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‘Avengers: Endgame’ is a very silly movie, but it ends in exactly the right way

With just a few days until the release of “Avengers: Endgame,” Marvel fans everywhere are probably wondering A) Who dies?? and B) Will this actually resolve the cliffhanger ending of “Infinity War” in a satisfying route?

So, just to get it out of the route: A) I’m not telling, and B) Kind of? Mostly? It depends?

Certainly, if you’re like me and found yourself fatigued by the orderly, overcrowded battles of “Infinity War,” the beginning of “Endgame” will come as a gigantic relief. There’s a brief flicker of action, then we get plenty of moment to deal with the fallout from “Infinity War.” (And if you don’t already know how that movie ends, why are you reading this review?)

We see that half the population of Earth, and the universe, really died after Thanos’ magical finger snap, leaving the genuine Avengers group and a handful of other heroes to attempt to rebuild and move on. There’s plenty about the aftermath that simply gets hand-waved away with a few shots of empty streets and grieving extras — but we get to disburse moment with characters like Iron Man, Captain America and the Hulk, to see how they’ve responded and changed in the wake of universal catastrophe.

Avengers: Endgame

Marvel Studios’ AVENGERS: ENDGAME ©Marvel Studios 2019

Of course, they’re not sitting around moping for the entire three-hour (!) runtime. Eventually, a plan is hatched to undo what Thanos has done. And while I’m going to stay as vague as viable about that plan, I think it’s safe to say that the results are textbook fan service.

After all, as its name makes clear, “Endgame” is meant to serve as the culmination of the entire Marvel Cinematic Universe, and as a final act for some of its most popular heroes. The movie’s middle stretch feels very much like a farewell tour, working overtime to remind viewers of everything they like about these characters and their stories.

Diehard Marvel fans, I suspect, will eat it up. Casual viewers may not be quite as satisfied.

Personally, I was delighted when I realized what the filmmakers were going to do. But as these sequences went on, and on, and on, my enthusiasm waned. By the moment the grand finale began, virtually all the goodwill built up during the movie’s opening had evaporated.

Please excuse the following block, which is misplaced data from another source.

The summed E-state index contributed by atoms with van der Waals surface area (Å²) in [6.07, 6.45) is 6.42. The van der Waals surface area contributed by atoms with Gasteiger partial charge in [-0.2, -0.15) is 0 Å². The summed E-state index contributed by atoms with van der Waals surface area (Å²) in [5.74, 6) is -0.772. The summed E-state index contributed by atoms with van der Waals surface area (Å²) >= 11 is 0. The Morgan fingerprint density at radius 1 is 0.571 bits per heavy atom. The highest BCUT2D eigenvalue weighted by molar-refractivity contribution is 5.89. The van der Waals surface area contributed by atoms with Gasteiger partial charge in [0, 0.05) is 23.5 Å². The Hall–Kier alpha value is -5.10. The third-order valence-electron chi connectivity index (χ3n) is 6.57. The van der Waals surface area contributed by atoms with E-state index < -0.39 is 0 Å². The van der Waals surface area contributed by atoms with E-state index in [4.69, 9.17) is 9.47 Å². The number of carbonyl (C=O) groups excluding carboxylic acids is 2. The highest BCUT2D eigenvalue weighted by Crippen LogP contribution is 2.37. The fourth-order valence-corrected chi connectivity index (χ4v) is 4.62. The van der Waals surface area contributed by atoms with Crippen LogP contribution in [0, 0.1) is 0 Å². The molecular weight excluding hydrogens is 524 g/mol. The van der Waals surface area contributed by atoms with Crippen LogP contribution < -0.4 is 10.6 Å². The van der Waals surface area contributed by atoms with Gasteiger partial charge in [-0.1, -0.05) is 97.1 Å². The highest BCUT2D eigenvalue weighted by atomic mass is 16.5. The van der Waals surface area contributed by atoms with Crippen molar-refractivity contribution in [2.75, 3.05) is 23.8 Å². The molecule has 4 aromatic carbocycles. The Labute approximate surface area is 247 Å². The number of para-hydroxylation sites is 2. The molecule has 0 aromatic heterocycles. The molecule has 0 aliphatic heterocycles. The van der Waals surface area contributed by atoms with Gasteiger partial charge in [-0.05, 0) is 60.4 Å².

So by the easy metric of whether “Endgame” finds a route to reverse the ending of “Infinity War” in a route that doesn’t feel cheap or cynical, I’m scared I’d say it’s a failure. And I’m not sure I can bay that the ending is any less cynical or sentimental.

For this viewer, however, that ending absolutely works — so effectively that it not only salvages the movie, not only helps me forgive the draggy bits, but even makes me think of “Infinity War” more warmly.

As the MCU has gone on, it’s become increasingly strenuous to regard the whole enterprise without skepticism — to see it as something other than an excuse to create one guaranteed blockbuster after another, each one leading inexorably to the next. And although some of those blockbusters are very good indeed, Marvel’s weakest moments feel like obvious concessions to this strategy, with stories that either grind to a halt introducing brand-new characters and subplots, or get dragged out needlessly in sequel after sequel.

But in the closing minutes of “Endgame,” I forgot all that. As our heroes arrived for a final, desperate fight, it felt like the triumphant climax that every solo one of these films has been construction up to.

And when the end came, it wasn’t an excuse to conveniently shuffle certain actors offstage. Instead, Marvel found a natural endpoint for the characters’ stories. And in one case — the movie’s final shot — it didn’t just feel natural. It felt outstanding.

There will be more Marvel movies. The Avengers will, inevitably, return — at least in some form. But I was thrilled and moved with the route some of them said goodbye.

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